I apologise for all the jargon in this post, hopefully there's enough shiny to compensate. Its not reader friendly but hopefully somebody learnt something.

Pixel Propaganda

Here's a cool, western styled animation with a style similar to what I want to aim for with Kernel, both in terms of animation and aesthetic. Plus making of.

I read an article on the lighting in Tintin and the development of Weta digital's lighting engine with a hilarious name. Pantaray or something.

MGS3 is regarded by some as the greatest Metal Gear Solid game and after reading this piece reminding me how incredible the boss battle with 'The End' is I can't help but agree.

Saturday, 21 January 2012

Pixel Prolific

Previously on The Pixel Crush: "next week: sculpting!"


I took Leonard's newly unwrapped torso and trousers and sculpted copious amounts of folds and detail into each, slightly forsaking the original concept design in the process. The amount of folds on his otherwise quite rigid clothing gives the impression of silk draped over cardboard but I don't really care because folds are awesome.

Sculpt Front
Though Dan did point out I went overboard on his glove to the point where they looked like medical gloves rather than gardening gloves so I went back in to the sculpt, added a seam, and flattened the palms for a more practical aesthetic.

Sculpt Back
For the first time I have been experimenting with normal maps, a fancy form of bump mapping or a flat form of displacement mapping depending on your outlook on life. Or a way of adding detail to a model using a multi-coloured textures for those reading who aren't animation students/professionals. (Imagine if there were professionals other than our tutors reading these blogs...hey professionals!)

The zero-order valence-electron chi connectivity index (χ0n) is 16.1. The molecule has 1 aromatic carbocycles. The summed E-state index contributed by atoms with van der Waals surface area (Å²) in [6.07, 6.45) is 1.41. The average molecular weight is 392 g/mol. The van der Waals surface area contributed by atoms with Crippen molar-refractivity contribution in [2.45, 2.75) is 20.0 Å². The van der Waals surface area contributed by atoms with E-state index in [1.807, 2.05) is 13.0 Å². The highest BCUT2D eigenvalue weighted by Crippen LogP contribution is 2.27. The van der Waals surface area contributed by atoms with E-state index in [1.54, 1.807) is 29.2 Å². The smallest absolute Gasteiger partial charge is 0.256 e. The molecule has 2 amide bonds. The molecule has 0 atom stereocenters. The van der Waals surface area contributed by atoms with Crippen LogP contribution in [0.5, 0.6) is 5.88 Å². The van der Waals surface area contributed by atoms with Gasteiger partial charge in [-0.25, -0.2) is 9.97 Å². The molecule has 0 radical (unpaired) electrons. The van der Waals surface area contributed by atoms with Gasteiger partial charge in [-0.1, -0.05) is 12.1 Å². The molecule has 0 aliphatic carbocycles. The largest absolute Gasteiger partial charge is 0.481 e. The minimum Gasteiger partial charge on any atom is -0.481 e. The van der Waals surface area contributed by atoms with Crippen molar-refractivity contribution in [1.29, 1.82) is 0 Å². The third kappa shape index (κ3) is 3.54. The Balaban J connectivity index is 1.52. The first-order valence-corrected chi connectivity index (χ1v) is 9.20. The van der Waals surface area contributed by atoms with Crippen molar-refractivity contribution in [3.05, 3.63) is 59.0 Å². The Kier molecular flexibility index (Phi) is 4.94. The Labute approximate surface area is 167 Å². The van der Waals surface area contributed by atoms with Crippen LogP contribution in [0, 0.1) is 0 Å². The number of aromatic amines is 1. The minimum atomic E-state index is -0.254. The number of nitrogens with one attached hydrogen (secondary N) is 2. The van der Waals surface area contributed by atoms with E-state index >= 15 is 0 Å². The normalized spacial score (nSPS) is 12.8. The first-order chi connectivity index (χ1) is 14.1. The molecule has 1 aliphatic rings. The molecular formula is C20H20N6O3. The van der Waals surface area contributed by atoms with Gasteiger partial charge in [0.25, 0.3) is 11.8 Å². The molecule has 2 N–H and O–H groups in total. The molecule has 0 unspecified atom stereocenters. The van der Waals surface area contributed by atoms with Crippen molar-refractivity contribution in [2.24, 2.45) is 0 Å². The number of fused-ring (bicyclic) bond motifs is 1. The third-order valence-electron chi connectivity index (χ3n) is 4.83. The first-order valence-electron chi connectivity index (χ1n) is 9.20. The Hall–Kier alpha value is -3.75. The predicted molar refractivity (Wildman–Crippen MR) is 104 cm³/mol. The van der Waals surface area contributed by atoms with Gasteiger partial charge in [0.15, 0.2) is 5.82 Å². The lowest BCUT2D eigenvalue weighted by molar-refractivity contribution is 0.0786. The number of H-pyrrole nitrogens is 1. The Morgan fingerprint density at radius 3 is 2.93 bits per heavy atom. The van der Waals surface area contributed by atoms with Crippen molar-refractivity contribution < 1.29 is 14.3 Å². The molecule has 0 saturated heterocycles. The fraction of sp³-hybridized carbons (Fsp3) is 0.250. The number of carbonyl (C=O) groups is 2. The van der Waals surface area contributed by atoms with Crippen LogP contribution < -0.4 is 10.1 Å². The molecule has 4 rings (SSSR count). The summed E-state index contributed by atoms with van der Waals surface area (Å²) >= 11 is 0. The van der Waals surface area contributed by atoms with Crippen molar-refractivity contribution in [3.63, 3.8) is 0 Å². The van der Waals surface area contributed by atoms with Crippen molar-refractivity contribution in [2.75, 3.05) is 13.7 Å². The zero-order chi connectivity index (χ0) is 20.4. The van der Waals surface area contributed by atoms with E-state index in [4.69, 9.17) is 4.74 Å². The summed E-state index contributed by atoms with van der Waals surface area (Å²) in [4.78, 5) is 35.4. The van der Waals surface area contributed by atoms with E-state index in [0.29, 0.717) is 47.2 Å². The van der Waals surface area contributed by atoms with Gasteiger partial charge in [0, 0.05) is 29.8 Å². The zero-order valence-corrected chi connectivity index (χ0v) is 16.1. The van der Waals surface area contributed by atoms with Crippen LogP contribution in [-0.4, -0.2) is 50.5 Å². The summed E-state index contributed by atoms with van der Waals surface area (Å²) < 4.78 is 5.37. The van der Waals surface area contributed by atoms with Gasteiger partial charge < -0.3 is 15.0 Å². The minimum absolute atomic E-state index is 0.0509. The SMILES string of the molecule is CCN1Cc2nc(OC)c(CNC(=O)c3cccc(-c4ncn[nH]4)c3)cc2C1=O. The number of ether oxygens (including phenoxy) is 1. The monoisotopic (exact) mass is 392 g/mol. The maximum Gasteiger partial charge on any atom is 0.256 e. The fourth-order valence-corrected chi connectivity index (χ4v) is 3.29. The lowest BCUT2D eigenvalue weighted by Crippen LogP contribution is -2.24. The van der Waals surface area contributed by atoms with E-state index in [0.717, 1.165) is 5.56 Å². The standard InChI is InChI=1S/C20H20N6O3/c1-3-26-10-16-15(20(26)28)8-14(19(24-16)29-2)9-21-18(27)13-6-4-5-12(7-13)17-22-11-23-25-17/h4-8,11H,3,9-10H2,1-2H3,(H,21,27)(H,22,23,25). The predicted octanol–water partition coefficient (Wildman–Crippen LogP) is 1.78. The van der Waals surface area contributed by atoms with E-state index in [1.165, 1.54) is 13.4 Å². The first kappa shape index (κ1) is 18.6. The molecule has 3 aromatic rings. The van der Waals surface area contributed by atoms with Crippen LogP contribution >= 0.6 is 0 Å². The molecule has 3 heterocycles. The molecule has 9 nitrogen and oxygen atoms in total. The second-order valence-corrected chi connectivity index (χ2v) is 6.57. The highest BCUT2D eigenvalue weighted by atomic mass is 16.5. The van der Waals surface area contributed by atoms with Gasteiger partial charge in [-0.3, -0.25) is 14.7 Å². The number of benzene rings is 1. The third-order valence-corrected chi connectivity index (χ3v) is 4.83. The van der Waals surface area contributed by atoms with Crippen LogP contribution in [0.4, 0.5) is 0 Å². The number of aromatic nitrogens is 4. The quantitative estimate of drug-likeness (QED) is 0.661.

In order to generate a normal map, a technique used widely in videogames incidentally, you first need to have a high res sculpt of your base model, there are then various ways of storing the data of the surface. The 'normal' is the direction the surface of the model faces when it comes to calculating lighting, reflections etc. Tangent normals look like this for Leonard's torso and are perhaps the easiest to get to work properly as far as I've found.
Tangent Normals
Object/world based normals look like this and are exceedingly pretty in a psychedelic way.
Object Based Normals
In order to get them to work properly in Maya they had to be 32bit for some reason, something I need to look into because the texture would be much smaller in 8bit meaning (much) faster render times. This polycount wiki is a great source of information on the subject.

Taking them into Maya I played around for a few hours trying to get them to look right before realising they needed to be 32bit in order to render properly without blowing out or breaking in certain areas. I was having problems with the object based normals where the UV seams met but using the 32bit format I switched to for the tangent normals probably would've fixed this.
Here's Leonard wearing his new garments.

Later I went back and sculpted the trousers too with their fancy interleaved ankle cuff things.
Leonard in his new outfit
I even tried a normal map on the face but the way the light scatters through his skin looks SO much more beautiful when its displaced properly that the plastic looking flatness of the normal map didn't work in the excellent way it does for his clothes. Here I've applied some really simple shaders just to test the specular properties of the clothing with the normal maps applied.
Plastic Face
Its all very smooth looking so next I began texturing using a lots of maps extracted from the Mudbox sculpt including ambient occlusion, displacement, and some photographs from my tiny collection of texture reference.